More than a year ago, on May 4, 2007, the city of Greensburg, Kansas was hit by an EF5 tornado (that was nearly 2 miles wide) that destroyed 95% of their residential and business sector. While tragedies such as this one have been more commonplace (or more reported) in the past few years, the majority of solutions were to build ‘City X’ back to what it once looked like. Greensburg is a little different, I guess.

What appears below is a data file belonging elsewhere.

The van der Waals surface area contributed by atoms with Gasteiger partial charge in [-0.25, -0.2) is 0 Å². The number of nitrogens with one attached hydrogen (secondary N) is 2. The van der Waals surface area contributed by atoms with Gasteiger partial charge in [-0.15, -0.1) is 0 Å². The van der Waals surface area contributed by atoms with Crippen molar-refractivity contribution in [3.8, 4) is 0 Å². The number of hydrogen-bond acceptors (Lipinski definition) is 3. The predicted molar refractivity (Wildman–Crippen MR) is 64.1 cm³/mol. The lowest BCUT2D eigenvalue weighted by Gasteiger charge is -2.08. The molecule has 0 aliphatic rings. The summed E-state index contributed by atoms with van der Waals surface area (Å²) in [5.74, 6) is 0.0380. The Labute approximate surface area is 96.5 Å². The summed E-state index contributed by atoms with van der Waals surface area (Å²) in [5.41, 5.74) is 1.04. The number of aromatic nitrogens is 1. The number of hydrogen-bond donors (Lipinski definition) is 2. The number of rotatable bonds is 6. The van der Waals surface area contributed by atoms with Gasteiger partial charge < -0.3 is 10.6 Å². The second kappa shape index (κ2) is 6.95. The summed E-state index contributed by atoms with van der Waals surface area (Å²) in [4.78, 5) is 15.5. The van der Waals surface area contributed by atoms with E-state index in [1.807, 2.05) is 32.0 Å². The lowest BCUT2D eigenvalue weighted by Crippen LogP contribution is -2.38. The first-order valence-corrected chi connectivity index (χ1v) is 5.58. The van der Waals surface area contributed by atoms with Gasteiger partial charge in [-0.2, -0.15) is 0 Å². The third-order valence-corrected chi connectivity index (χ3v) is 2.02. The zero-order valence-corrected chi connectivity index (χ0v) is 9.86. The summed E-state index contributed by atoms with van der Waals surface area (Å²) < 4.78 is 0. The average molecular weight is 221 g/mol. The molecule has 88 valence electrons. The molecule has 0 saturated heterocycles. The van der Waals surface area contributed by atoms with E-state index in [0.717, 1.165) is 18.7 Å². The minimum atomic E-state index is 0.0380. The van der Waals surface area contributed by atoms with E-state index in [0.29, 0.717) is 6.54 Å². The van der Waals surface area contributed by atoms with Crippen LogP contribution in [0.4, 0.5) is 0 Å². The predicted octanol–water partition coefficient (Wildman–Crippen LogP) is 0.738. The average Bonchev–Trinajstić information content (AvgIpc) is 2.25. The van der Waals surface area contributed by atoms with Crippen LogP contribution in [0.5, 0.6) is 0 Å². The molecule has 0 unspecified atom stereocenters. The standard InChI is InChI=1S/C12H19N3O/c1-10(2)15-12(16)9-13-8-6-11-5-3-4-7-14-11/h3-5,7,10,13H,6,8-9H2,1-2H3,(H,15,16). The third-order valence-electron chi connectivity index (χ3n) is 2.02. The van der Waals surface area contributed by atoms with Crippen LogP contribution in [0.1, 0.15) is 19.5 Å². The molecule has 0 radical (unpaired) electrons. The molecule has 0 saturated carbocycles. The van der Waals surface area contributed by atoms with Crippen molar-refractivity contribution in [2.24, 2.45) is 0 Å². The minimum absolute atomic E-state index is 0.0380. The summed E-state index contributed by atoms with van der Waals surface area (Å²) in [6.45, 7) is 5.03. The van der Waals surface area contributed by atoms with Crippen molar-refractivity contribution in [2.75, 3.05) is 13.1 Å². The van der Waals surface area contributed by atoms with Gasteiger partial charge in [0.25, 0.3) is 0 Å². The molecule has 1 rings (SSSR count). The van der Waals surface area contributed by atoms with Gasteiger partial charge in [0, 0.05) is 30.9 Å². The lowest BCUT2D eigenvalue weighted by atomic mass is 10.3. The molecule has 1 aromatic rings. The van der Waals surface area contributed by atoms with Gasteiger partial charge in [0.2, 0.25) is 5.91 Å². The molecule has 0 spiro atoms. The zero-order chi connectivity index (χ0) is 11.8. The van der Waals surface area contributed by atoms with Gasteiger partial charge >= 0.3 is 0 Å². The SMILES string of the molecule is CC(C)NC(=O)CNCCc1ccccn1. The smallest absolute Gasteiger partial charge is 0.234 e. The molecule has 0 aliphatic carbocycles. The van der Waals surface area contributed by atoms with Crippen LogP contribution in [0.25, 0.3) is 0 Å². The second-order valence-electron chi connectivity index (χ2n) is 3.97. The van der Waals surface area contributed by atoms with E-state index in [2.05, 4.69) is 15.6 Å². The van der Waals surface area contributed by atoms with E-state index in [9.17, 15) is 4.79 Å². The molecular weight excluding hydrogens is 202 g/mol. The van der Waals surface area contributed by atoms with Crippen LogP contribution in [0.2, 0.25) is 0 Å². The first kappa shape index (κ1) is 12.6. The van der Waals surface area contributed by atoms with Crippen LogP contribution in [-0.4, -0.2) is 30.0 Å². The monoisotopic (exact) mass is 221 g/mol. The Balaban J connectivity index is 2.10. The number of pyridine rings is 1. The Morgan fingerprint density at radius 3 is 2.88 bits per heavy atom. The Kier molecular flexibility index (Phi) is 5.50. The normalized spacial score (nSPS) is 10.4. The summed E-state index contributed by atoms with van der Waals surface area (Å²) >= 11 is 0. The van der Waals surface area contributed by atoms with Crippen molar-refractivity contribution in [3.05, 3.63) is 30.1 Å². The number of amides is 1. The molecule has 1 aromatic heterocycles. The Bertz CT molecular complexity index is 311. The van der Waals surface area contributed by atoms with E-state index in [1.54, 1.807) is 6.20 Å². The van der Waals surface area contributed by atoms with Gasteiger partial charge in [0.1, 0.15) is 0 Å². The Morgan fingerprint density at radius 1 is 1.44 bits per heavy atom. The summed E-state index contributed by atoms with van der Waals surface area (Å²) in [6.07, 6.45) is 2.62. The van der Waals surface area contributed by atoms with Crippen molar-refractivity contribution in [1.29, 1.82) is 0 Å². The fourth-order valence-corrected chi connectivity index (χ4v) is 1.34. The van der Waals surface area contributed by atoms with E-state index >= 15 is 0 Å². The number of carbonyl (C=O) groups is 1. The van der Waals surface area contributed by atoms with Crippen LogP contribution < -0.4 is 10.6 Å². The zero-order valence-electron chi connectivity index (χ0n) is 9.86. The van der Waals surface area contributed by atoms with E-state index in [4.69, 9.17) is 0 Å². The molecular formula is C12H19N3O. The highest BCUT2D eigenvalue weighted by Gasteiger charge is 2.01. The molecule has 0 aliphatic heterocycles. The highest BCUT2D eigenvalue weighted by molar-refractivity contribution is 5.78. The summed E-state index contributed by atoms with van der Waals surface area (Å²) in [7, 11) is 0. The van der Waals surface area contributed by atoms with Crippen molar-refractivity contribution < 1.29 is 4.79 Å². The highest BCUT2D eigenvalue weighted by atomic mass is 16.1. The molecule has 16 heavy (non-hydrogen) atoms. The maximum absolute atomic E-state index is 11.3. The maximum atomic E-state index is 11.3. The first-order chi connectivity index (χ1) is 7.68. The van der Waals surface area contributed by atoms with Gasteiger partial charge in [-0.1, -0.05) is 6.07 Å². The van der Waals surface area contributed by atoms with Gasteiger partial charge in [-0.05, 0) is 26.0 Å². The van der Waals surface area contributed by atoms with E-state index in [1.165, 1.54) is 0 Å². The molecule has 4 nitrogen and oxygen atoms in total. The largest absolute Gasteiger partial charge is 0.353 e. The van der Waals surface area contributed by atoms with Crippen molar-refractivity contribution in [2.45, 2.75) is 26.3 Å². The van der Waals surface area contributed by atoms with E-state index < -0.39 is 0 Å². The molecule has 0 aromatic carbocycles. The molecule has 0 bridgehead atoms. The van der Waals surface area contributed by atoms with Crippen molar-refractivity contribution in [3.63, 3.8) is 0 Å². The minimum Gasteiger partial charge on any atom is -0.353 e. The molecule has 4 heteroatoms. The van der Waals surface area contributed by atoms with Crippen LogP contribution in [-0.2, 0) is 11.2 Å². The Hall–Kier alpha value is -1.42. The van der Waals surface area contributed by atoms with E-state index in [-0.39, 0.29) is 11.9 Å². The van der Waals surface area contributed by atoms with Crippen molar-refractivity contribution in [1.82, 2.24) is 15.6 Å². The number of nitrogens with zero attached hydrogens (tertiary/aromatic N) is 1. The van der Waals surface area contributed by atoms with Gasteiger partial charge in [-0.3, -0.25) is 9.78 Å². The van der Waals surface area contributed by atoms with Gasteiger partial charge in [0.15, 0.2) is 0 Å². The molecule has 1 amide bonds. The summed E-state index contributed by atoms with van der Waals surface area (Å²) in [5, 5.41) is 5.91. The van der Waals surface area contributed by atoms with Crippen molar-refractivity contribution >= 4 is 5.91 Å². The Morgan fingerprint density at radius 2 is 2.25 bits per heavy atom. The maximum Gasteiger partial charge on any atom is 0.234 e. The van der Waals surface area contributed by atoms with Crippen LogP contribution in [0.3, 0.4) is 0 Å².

The need for a new plan was evident. In addition to the catastrophe they endured, Greensburg has been in a severe population and economic decline for the past four decades. The ensuing challenge to construct a strong economic base, encourage citizens to stay put, and rebuild a whole city in an environmentally sound manner was daunting. To solve both their economic and social concerns, Greensburg could have abused the environment’s natural services and resources to land them (for the short term) back on their feet. Instead, they found the sustainable way. As of May 19, 2008, the community of Greensburg (and numerous partners including the EPA, FEMA, and other state agencies) released a 151-page comprehensive plan (pdf) that is geared towards establishing Greensburg as a model for rural sustainability. The master plan includes facets that address “walkability,” green building, hazard mitigation (ex. tornado preperation), economic development, energy, transportation, carbon footprint, housing, city infrastructure, green corridors, land use, and future policies. Greensburg’s current progress towards their goals can be found here. Check out the trailer of the documentary that is being produced about a group of University of Kansas graduate students who are helping out with the rebuilding efforts: